Dr Georgia Kyriakidou, PhD, MSc, BSc
Georgia Kyriakidou received her BSc degree in Physics from Leicester University UK in 2009. In 2010 she earned her MSc degree in Physics and Computing in Medicine and Biology (Medical Physics pathway) from Manchester University, UK. From 2011, she is a member of the Centre of Robotics Research at King’s College London, doing research towards her PhD degree in Mechanical Engineering.
Description of Research:
The objective of this research is to produce a handheld system for the authentication of packaged counterfeit pharmaceuticals using a radio-frequency technique called Nuclear Quadrupole Resonance Spectroscopy (NQR). The non-invasive nature of NQR is important for the inspection of cargos at borders, which requires short inspection durations; thus minimizing associated costs.
Georgia’s research activities include the development of optimized conventional single-frequency NQR techniques using induction coil sensors for the NQR drug “fingerprint” database building, 14N multi-frequency methods, and signal processing.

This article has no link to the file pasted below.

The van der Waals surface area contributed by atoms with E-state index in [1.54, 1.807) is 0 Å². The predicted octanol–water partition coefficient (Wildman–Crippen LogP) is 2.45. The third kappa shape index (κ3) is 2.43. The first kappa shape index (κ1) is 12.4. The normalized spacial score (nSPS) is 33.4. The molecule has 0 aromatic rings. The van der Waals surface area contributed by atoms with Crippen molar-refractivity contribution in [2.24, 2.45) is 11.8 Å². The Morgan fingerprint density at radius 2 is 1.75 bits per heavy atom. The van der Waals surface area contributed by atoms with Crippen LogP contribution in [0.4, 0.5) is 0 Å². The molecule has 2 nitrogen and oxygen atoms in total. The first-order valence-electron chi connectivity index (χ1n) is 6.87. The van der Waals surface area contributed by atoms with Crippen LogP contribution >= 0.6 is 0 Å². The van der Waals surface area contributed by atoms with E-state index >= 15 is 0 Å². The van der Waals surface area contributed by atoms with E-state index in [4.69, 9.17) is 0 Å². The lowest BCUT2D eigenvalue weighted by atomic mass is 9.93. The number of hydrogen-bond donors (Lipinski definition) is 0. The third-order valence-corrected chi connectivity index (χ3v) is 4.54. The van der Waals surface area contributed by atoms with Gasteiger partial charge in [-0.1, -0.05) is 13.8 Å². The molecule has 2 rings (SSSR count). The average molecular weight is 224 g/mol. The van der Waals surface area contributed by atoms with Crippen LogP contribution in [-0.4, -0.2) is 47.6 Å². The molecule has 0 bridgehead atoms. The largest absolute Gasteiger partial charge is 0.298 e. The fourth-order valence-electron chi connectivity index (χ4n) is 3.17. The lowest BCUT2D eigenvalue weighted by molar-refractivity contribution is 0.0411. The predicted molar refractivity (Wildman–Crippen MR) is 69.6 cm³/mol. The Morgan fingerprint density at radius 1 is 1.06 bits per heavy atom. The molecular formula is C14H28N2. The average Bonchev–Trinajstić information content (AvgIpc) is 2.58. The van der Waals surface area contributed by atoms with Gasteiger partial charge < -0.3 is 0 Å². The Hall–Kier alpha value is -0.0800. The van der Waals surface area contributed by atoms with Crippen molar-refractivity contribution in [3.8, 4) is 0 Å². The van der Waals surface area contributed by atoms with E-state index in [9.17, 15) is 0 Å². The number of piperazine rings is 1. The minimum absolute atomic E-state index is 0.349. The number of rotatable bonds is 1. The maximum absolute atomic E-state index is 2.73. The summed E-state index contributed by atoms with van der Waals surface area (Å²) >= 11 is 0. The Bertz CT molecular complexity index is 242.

Research is part of the EU FP7 Project CONPHIRMER.
- Nuclear Quadrupole Resonance Spectroscopy
- Nuclear Magnetic Resonance Spectroscopy
- Detection of Counterfeit Medicines/explosives
- Signal processing
- Pattern recognition
J. Barras, S. Katsura, H. Sato-Akaba, H. Itozaki, G. Kyriakidou, M. D. Rowe, K. A. Althoefer and J. A. S. Smith, Variable-Pitch Rectangular Cross-section Radiofrequency Coils for the Nitrogen-14 Nuclear Quadrupole Resonance Investigation of Sealed Medicines Packets, Journal of American Chemical Society, 2012.